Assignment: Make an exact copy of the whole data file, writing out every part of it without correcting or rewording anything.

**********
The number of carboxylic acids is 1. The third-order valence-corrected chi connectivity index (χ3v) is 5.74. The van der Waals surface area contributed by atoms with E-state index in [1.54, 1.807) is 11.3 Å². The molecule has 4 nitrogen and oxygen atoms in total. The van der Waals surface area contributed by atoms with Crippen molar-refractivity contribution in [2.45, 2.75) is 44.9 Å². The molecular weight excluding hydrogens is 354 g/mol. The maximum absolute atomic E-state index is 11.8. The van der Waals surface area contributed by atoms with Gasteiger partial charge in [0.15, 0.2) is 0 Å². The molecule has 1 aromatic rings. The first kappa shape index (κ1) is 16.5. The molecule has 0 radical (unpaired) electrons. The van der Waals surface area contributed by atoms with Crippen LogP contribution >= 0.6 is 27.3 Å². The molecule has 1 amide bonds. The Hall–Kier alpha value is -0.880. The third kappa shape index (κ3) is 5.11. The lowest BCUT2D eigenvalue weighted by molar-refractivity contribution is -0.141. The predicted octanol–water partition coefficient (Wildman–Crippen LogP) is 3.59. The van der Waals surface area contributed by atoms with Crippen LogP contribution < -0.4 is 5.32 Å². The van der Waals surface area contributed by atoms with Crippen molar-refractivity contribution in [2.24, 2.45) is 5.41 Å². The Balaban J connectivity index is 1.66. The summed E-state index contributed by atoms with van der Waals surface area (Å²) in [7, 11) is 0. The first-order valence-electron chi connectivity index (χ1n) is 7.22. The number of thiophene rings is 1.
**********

The number of carboxylic acids is 1. The third-order valence-corrected chi connectivity index (χ3v) is 5.74. The van der Waals surface area contributed by atoms with E-state index in [1.54, 1.807) is 11.3 Å². The molecule has 4 nitrogen and oxygen atoms in total. The van der Waals surface area contributed by atoms with Crippen molar-refractivity contribution in [2.45, 2.75) is 44.9 Å². The molecular weight excluding hydrogens is 354 g/mol. The maximum absolute atomic E-state index is 11.8. The van der Waals surface area contributed by atoms with Gasteiger partial charge in [0.15, 0.2) is 0 Å². The molecule has 1 aromatic rings. The first kappa shape index (κ1) is 16.5. The molecule has 0 radical (unpaired) electrons. The van der Waals surface area contributed by atoms with Crippen LogP contribution >= 0.6 is 27.3 Å². The molecule has 1 amide bonds. The Hall–Kier alpha value is -0.880. The third kappa shape index (κ3) is 5.11. The lowest BCUT2D eigenvalue weighted by molar-refractivity contribution is -0.141. The predicted octanol–water partition coefficient (Wildman–Crippen LogP) is 3.59. The van der Waals surface area contributed by atoms with Crippen LogP contribution < -0.4 is 5.32 Å². The van der Waals surface area contributed by atoms with Crippen molar-refractivity contribution in [2.24, 2.45) is 5.41 Å². The Balaban J connectivity index is 1.66. The summed E-state index contributed by atoms with van der Waals surface area (Å²) in [7, 11) is 0. The first-order valence-electron chi connectivity index (χ1n) is 7.22. The number of thiophene rings is 1.